Top sport radio jock quits to go into farmingThomas Kwenaite
By Mandla Dladla and Andile Dladla
A radio commentator who specialized in sport and is considered among the best in his trade is dropping the microphone much to the anguish of his millions of followers he has built over a decade with Ukhozi FM and is considering going into farming.
Sphamandla Mavuso has covered sport for one of the biggest radio stations in Africa for over a decade and as he comes closer to dropping the mic, he filled us in about his deep love for sport, especially football and about his undying love for his son.
“I fell in love with sports not for commercial reasons because when I was a little boy all I wanted to do was to participate or compete in a fairly environment. It did not matter whether one came from an advantaged or disadvantaged background, you just had to be yourself.
“I remember former FIFA President Sepp Blatter once said: “football is one interesting sport because all you need is a soccer ball and some space depending on how you want to play.”
But these days football is no longer a recreational past-time. It has been commercialized and is run as a business entity. It sadly means for most of the time that the have nots will most likely be side-lined because everything is about making more money out of the game. The standard of football for me is not where it is supposed to be, I think we keep fooling ourselves every season that it is improving yet in truth it is not.
Mavuso feels it is disingenuous of us as a country to claim our football has improved, asking what gives us that impression and, how do we measure the standard of the game?
“Do we look at the players we export to foreign countries and the quality that we export? Or do we look at the number of foreign nationals that we have imported into the DStv as well as the quality that those foreigners bring?
“There’s simply too many questions than answers for me. Where football is heading right now it will only be those who have the means and the resources that will unfortunately make it,” adding that the Covid-19 pandemic has not made things easier as clubs are denied the opportunity to accrue income from gate takings.
“Football is about fair play. I was fortunate to watch and play the game in the dusty streets, go to a soccer stadiums or watch it on the national broadcaster (SABC) but it’s no longer like that.”
Mavuso’s day as a sport commentator starts very early in the morning where he checks all the news channels because it’s always a must to know what is happening on the news in the country and the rest of the world. The various television channels updates him about sports news around the world and he usually focusses on highlights.
“Results and fixtures are also very important too, because you could actually receive a call while you are live from a listener asking you on air about the results of a particular event and you’ve got to know the answer. All that makes me better prepared or ready for my day.”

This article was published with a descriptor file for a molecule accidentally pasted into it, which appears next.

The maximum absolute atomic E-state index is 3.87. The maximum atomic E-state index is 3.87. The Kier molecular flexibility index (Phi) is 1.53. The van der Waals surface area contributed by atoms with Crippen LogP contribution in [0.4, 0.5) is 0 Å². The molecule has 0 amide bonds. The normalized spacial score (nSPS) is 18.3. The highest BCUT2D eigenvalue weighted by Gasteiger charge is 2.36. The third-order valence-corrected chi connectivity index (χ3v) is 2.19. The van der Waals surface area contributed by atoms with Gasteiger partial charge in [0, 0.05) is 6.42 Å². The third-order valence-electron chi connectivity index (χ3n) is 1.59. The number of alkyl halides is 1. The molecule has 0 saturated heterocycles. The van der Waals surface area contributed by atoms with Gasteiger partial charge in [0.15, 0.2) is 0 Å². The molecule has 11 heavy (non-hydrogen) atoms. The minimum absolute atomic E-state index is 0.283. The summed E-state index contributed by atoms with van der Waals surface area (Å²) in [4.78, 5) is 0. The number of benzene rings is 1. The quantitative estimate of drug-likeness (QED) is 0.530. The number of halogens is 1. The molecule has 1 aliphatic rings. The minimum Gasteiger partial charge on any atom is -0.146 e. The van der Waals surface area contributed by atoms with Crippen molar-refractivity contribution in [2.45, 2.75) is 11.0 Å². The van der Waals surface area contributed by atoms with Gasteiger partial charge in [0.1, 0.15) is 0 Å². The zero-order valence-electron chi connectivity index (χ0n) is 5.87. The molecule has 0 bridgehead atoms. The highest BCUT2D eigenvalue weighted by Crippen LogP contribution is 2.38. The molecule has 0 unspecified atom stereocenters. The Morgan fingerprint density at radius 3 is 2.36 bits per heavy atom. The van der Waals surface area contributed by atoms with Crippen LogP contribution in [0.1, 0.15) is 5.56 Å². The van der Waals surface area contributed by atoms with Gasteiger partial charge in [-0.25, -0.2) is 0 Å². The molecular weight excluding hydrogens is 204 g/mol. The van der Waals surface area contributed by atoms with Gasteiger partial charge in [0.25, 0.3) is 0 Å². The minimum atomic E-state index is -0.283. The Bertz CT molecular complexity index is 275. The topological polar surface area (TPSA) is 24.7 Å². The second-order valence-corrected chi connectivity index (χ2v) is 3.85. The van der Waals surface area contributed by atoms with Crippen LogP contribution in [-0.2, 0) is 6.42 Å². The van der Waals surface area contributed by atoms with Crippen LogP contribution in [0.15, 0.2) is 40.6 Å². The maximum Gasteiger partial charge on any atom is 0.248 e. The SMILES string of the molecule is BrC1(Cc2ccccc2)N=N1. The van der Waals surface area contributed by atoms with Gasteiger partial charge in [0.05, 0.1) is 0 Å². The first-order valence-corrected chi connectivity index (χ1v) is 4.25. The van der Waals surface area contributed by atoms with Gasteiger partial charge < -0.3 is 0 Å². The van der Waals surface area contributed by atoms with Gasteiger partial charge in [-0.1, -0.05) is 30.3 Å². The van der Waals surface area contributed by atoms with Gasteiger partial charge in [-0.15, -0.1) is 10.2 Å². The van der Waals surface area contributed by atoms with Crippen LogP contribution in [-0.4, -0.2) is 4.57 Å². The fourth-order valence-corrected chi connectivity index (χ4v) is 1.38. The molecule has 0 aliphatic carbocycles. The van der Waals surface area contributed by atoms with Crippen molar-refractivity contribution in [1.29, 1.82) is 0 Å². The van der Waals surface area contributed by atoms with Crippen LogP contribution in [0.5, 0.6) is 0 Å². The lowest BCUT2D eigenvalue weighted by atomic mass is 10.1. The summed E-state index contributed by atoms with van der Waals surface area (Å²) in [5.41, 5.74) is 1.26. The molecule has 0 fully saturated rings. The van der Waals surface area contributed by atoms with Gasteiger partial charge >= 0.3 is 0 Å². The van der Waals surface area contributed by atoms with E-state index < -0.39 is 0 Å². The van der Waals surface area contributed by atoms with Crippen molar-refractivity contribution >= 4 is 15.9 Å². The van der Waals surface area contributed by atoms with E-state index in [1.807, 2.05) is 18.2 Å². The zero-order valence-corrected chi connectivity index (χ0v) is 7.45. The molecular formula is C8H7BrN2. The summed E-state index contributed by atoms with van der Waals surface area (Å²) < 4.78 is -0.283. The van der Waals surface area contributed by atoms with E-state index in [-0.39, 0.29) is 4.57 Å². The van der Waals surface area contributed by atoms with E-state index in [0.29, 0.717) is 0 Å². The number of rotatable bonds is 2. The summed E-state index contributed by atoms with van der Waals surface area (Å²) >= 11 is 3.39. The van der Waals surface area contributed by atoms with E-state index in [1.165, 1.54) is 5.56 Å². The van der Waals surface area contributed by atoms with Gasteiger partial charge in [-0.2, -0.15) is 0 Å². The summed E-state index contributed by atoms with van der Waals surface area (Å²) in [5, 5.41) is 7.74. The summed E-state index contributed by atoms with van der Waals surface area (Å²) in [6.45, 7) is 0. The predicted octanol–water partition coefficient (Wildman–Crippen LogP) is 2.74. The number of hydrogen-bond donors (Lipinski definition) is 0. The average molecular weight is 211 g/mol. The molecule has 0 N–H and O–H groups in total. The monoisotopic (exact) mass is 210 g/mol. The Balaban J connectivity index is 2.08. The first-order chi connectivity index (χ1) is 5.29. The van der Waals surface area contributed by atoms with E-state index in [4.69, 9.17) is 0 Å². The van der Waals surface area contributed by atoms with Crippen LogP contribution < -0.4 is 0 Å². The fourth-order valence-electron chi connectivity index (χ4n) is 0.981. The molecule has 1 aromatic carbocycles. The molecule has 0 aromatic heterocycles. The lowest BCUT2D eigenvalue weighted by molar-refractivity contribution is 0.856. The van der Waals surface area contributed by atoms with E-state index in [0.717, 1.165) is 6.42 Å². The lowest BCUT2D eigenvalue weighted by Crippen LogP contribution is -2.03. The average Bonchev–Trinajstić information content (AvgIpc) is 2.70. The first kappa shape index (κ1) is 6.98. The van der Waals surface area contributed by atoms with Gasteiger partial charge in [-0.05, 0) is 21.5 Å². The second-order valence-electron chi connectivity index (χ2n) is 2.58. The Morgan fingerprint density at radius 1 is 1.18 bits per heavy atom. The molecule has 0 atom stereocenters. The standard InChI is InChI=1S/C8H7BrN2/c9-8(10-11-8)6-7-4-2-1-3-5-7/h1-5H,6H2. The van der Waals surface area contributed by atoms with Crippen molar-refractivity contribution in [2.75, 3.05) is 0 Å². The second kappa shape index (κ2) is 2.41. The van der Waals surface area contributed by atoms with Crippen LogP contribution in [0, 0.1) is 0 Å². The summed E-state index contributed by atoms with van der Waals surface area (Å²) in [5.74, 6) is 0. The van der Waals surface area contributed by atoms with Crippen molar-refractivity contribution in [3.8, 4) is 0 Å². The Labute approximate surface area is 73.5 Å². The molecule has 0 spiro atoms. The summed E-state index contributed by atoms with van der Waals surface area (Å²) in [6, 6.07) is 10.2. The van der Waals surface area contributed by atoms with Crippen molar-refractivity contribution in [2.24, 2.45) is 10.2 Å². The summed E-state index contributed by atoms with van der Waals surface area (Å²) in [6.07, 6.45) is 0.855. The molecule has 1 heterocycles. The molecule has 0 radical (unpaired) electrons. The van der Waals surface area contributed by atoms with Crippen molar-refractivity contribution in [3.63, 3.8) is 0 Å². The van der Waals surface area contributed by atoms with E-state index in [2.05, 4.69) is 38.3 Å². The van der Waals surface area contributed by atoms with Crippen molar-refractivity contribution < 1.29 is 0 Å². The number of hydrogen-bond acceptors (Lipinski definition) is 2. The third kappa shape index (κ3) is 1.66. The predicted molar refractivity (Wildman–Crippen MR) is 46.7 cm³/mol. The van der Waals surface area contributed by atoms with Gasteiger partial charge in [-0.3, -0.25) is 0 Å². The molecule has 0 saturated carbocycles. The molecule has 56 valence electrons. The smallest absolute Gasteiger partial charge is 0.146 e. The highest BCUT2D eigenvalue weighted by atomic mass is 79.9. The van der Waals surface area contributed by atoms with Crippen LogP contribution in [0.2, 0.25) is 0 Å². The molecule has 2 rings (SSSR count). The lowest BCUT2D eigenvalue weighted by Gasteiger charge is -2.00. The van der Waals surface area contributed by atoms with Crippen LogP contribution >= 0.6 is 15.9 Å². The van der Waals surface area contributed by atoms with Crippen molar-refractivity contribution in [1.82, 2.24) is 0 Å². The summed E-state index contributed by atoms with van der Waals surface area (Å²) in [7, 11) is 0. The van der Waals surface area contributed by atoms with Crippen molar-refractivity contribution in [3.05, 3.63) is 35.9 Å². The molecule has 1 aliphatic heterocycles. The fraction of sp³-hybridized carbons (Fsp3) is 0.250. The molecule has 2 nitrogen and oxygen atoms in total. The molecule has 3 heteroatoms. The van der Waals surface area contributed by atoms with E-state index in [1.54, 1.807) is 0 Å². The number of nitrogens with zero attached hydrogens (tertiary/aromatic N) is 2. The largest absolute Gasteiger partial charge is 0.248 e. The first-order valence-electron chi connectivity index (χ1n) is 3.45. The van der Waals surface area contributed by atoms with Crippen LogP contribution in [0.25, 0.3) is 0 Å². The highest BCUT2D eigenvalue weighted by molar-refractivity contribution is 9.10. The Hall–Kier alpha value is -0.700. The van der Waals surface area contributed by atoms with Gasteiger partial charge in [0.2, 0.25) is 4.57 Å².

If there is a story that he is not certain about that he hears about either on the radio or television then he calls his colleagues even from outside the media space to find out what the story is all about or the background of the story. He researches from different sources to have a better understanding of the story.
“Another thing that has been working for me over the years is that I keep in touch with everyone in the world of sport, from athlete, sportsmen and women as well as journalists,” he explained.
“I have known those people for many years and we share stories. That is basically how my day starts. I am then off to the gym after the breakfast show then it is music production. I have been producing music for the past 10 years, get into the studio and see what I can work on.
“Sometimes I get songs from different producers like Sun-El Musician, Demor, Shots, Zakes Bantwini, Zakwe and Zola 7 just to name a few. Those are things that I do and the most crucial one is I spend time with my son and we are always together.”
Mavuso might have not made it as a professional footballer but he did play a lot from when he was still as little as eight years old. He has represented Kwazulu Natal and was once selected for the SA under 23 national team but did not play due to injury at the time. Playing professional football was just not meant to be for him and that is how he consoled himself.
Development was not taken serious back then which made it extremely difficult to make it to the PSL so in order for one to crack it, you had to be extremely lucky and be at the right place at the right time but it was just not meant to be for him and he made peace with the realization.
Mavuso hails from an area that is very fertile in rich in talent. His area produced the likes of Helman Mkhalele, the late Sizwe Motaung, Siyabonga Nkosi and currently Sifiso Hlanti. He wonders if development was intensified across the country where South Africa would be right now?
“The advice I have for someone who wants to pursue sports presenting or rather what I know works and has been working is that one must be passionate enough to do it all the time without hesitation. It makes it easier if it becomes a lifestyle than just a job. So I know that has worked for me on radio and a whole lot of people.
“It is true that I am leaving Ukhozi FM as a sports presenter after a decade on air. The plan has always been to stay 10 years so I will no longer be on air from the 1st of April 2021.
“We amicably decided with the public broadcaster that it was time and just like football, after 90 minutes it is game over. I have a few interesting job offers. I will be taking a break and consult with people who have always been leading the way for me and get advice from them too.”
Mavuso plans to go into farming.